A statue of abolitionist Frederick Douglass was torn down by protesters in Rochester, New York, and suffered such significant damage that it will have to be replaced, The Democrat & Chronicle reported. This is at least the second incident in a matter of days in which a statue that in no way honors racism has been vandalized.
At some point over the Independence Day weekend, one or more vandals toppled the statue from its base and then moved it about 50 feet to a nearby gorge. There, according to police, it was left leaning against the side of the fence.
So damaged was the statue that it cannot be repaired, and it will likely have to be replaced.
The site of the statue was also the site of Kelsey's Landing, a stop on the Underground Railroad from which Douglass, along with Harriet Tubman and others, would help escaped slaves make their way to freedom.
As of this writing, police have no suspects, although the newspaper reports that the scuttlebutt on social media seems to suggest that many people around Rochester seem to believe there is a political connection to the vandalism.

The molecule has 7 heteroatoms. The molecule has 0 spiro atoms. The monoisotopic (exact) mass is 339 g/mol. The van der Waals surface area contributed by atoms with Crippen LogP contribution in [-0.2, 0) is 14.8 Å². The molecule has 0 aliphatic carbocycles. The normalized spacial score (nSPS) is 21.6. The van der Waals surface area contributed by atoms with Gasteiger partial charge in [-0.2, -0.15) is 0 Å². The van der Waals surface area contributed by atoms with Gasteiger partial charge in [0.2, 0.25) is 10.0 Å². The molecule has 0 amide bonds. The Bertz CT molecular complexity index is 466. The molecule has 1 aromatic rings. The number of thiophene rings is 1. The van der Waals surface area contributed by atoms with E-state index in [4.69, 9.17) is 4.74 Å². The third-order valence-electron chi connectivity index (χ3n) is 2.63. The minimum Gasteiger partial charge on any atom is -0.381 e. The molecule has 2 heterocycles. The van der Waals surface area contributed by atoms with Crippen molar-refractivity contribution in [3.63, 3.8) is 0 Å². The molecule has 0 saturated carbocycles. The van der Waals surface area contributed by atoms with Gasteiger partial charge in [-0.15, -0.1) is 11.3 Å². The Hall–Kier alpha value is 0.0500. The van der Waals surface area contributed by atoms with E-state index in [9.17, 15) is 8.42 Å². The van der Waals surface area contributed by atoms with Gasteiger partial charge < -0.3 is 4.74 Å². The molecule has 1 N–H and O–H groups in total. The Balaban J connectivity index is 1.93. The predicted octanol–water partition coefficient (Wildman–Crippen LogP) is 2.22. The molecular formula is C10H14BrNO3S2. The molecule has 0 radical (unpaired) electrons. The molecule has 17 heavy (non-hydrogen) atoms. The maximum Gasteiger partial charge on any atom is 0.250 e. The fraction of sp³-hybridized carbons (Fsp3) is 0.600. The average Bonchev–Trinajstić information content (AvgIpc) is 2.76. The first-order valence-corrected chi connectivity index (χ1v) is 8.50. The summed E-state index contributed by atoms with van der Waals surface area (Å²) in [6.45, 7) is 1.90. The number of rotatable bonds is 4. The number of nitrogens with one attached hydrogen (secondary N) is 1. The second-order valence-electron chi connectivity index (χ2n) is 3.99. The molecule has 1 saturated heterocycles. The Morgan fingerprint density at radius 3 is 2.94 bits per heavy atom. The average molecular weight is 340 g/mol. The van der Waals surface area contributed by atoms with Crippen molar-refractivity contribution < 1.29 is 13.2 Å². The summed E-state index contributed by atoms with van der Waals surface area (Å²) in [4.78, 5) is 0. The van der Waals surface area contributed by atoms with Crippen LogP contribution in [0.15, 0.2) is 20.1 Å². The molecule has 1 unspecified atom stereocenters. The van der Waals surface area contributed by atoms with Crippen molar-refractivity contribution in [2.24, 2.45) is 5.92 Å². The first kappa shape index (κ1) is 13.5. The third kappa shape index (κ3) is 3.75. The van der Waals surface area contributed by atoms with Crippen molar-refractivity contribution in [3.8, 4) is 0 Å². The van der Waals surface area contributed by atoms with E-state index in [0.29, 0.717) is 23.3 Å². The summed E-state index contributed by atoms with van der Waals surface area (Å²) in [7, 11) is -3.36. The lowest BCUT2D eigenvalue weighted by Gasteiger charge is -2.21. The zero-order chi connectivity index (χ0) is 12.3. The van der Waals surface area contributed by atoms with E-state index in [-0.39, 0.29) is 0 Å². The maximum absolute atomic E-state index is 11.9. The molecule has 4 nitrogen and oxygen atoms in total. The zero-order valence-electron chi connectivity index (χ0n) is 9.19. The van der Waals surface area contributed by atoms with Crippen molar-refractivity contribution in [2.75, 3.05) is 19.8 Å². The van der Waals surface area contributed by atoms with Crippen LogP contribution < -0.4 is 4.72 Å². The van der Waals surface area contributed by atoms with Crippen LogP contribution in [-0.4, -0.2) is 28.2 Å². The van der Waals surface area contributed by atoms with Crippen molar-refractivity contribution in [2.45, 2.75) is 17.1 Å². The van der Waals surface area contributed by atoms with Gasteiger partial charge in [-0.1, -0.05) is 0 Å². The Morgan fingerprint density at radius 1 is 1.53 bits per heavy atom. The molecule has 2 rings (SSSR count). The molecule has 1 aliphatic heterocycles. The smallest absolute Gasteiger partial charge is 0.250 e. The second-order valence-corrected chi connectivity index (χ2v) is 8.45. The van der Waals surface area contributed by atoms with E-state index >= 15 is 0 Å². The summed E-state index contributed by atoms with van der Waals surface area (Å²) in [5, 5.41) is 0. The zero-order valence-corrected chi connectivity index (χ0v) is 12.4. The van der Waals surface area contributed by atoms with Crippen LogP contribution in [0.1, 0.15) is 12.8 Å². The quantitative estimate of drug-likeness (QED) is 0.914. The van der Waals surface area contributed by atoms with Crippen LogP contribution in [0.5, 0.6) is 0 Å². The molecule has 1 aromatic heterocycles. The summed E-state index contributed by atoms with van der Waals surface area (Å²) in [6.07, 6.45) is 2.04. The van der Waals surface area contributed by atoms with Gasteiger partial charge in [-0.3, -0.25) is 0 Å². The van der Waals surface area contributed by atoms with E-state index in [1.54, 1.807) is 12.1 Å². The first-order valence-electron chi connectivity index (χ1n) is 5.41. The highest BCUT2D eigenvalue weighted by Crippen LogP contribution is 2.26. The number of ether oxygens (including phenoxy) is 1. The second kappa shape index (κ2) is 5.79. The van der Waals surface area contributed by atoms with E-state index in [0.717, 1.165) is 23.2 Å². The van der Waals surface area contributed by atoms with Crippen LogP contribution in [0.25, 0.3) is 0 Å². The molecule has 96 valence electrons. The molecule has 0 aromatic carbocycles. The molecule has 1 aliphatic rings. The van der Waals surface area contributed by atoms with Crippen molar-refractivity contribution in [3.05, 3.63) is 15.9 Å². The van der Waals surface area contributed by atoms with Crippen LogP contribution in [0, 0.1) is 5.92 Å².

Indeed, the timing of the vandalism coincides with a famous speech Douglass had given. Douglass, who escaped slavery in 1838 and eventually made his way to the upstate New York city, would spend about three decades there. And on July 4, 1852, he gave what might possibly be his most famous speech. Speaking to the Ladies' Anti-Slavery Society at Corinthian Hall in downtown Rochester, Douglass delivered the speech, "What to the Slave is the 4th of July."
"Your high independence only reveals the immeasurable distance between us. The blessings in which you, this day, rejoice, are not enjoyed in common. This Fourth July is yours, not mine. You may rejoice, I must mourn," he said at the time.
Carvin Eison, a leader of the project that brought the statues to the city, certainly noted the connection to the time frame of the vandalism.
"It's particularly painful that it happened at this time," Eison said.
Eison also suggests that the vandalism of the statue may have been some sort of retaliation. He notes that there has been a "national fervor" lately surrounding removing statues honoring Confederate fighters, and that this may have been carried out as payback.
As previously reported by The Inquisitr, last week vandals spray-painted the words "Racist Fish" on Copenhagen's statue of The Little Mermaid, the most famous work by the city's native son, Hans Christian Andersen.